I’ve been going to the gym 4-5 times/week for most of the past 25 years. Every year about this time, for a couple of months, the gym starts getting more crowded. Machines that have no wait for most of the year may start to have a queue. Gyms that have no time limit policy sometimes introduce 30-minute limits on cardio machines. But, by April or so, everything is usually back to normal. Why? New Year’s resolutions, of course.
While January isn’t actually the busiest month for most US gyms1, it is typically the month with the most new signups. Online statistics vary, but the consensus seems to be that around 35-40% of US adults set at least one New Year’s resolution. And, losing weight or getting more exercise usually average around 50% of all resolutions, year after year.
If about half of the resolutions are fitness-related, every year, year after year, that doesn’t bode well for the success of those resolutions. And statistics seem to confirm that as well (as well as the success rate of resolutions in general). Again, online statistics vary, but the most optimistic ones I could find suggest that 55-60% of New Year’s resolutions fail within six months. The less optimistic ones suggest that more than half of people will give up in less than three weeks, and that less than 10% of them will be successful. And, most of these statistics are about resolutions in general, not just fitness-related ones.
So. If you’ve got New Year’s resolutions, and you want to be one of the ones who succeeds, what can you do to increase your odds?
What’s Prevented You From Changing Up to Now?
The first problem that prevents resolutions from succeeding is the fact that the resolution itself doesn’t address the core issues behind whatever behavior you want to change. What benefits are you getting out of your current behavior? How else could you get those same benefits? What barriers (internal or external) stand in the way of changing your behavior? How could you overcome those barriers? Without addressing those kind of questions, it’s unlikely that the resolution will be successful.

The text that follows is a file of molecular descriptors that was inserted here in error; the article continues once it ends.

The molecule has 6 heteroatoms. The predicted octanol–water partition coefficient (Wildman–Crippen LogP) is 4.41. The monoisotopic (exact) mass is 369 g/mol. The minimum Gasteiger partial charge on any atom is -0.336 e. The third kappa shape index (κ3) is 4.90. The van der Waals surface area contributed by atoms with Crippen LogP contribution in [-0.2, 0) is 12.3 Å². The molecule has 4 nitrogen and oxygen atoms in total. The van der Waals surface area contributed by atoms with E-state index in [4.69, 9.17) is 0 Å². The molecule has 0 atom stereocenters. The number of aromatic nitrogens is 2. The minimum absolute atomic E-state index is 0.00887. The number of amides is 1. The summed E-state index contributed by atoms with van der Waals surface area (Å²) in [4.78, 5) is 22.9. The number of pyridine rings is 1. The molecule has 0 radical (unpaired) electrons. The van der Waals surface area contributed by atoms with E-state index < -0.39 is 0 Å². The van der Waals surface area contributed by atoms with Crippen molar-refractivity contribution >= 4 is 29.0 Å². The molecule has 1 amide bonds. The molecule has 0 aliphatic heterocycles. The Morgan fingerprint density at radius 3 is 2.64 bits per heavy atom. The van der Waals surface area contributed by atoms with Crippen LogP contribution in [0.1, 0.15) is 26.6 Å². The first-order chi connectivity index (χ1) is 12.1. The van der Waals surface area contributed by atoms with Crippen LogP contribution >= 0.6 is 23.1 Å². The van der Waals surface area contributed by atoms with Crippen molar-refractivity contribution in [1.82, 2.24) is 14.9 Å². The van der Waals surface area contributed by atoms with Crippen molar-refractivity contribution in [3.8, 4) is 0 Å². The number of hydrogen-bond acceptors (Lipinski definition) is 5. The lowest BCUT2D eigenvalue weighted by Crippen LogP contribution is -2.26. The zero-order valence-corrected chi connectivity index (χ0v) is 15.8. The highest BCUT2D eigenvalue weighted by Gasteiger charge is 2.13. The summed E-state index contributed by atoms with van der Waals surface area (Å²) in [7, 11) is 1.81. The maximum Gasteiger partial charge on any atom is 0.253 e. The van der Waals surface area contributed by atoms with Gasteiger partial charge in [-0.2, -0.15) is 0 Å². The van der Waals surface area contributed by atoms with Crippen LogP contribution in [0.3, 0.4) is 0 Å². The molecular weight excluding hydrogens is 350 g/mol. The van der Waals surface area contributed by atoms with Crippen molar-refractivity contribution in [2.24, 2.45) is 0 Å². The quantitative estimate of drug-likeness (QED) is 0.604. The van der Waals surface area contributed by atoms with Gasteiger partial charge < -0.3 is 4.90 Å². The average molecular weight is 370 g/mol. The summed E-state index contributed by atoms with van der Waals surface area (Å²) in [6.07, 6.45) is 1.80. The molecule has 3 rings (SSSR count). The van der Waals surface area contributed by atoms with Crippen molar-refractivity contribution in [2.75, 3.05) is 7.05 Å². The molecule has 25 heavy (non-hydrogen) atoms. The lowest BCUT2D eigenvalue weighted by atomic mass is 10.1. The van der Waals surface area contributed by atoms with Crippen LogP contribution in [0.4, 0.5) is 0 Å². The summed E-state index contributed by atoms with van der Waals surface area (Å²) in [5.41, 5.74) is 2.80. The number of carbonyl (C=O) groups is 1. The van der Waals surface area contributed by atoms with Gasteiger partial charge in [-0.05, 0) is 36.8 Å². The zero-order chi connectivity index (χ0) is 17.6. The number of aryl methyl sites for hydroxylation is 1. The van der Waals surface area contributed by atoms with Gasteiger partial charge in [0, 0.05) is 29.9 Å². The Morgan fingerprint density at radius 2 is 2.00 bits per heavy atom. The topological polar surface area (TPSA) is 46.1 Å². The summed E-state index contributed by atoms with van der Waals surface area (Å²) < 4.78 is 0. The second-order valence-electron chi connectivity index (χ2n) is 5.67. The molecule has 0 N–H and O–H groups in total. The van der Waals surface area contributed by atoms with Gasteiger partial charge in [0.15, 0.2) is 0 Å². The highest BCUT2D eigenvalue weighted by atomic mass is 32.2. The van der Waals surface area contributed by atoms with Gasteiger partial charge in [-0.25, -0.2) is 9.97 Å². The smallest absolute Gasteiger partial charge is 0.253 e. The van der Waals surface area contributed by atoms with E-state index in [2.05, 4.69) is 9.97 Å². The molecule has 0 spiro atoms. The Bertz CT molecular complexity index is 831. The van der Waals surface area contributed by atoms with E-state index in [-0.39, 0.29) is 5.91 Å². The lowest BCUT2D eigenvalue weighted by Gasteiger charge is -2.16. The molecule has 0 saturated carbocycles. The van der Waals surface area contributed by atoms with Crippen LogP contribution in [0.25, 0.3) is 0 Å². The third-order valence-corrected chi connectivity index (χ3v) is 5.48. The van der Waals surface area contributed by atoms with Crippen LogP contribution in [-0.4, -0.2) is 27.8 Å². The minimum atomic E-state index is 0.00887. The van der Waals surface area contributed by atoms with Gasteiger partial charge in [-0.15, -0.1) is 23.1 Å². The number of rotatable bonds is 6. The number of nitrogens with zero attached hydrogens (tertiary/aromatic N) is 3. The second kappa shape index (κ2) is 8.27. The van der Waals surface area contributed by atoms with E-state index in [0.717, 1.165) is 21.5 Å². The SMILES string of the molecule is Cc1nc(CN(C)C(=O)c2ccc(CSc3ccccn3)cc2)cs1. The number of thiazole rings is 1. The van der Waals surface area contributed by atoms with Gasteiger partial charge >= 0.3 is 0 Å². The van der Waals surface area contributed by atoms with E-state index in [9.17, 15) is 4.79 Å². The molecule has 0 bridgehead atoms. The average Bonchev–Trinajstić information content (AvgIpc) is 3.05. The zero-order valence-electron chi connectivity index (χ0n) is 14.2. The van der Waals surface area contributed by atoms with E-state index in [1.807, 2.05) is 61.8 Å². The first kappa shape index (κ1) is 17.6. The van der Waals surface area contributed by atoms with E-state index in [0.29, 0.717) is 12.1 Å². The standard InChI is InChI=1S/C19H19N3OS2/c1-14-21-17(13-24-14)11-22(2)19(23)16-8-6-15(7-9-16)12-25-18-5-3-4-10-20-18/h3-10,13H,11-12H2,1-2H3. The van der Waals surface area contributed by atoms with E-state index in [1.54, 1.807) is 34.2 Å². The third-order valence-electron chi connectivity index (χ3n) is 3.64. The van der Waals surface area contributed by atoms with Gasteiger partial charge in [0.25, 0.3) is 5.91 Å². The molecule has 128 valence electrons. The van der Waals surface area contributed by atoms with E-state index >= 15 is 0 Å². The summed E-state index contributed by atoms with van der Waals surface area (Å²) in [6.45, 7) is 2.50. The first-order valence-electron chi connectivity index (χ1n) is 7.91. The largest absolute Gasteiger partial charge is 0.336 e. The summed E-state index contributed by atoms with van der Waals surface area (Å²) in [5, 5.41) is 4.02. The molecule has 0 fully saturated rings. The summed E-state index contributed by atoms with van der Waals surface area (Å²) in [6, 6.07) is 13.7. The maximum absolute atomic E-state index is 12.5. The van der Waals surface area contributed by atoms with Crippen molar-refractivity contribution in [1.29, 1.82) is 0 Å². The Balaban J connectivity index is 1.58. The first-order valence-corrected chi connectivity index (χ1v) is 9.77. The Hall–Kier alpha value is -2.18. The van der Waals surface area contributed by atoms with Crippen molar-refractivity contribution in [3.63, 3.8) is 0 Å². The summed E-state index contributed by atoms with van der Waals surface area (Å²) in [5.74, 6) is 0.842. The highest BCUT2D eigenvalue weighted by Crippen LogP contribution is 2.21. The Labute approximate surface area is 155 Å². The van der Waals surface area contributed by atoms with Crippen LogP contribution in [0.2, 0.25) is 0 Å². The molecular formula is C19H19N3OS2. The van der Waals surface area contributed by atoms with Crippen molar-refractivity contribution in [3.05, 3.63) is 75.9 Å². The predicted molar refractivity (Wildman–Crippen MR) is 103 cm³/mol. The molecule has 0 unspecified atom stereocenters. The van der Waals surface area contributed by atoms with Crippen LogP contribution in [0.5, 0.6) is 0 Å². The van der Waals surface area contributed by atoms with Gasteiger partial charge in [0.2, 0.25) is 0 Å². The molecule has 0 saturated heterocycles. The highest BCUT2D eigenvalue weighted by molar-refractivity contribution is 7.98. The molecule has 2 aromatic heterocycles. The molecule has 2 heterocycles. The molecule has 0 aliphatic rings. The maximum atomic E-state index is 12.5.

Sometimes these barriers are logistical or practical, but often times they can be self-image related. When I quit smoking many years ago, the hardest part for me wasn’t the physical withdrawals from nicotine. It wasn’t the habit of bringing something to my mouth multiple times a day. It was the fact that somehow I had decided that I was the cool guy standing alone with a cigarette in his mouth. Before I could quit for good, I had to revise that self-image. I mean, it seems stupid writing it out here, especially so many years later, but it was my truth at the time.
What’s Your Motivation to Change Now?
A related issue is the question of motivation. What makes this an important change for you to make now? Almost every successful program or system for personal change, whether it’s 12-step or Weight Watchers or CBT or Motivational Interviewing or anything else, has as a fundamental premise that the person who is to change must bring their own motivation. And, many successful motivations involve aspiration. If you make the change you’re thinking about making, who will you become? What will your life be like? What new opportunities will open for you?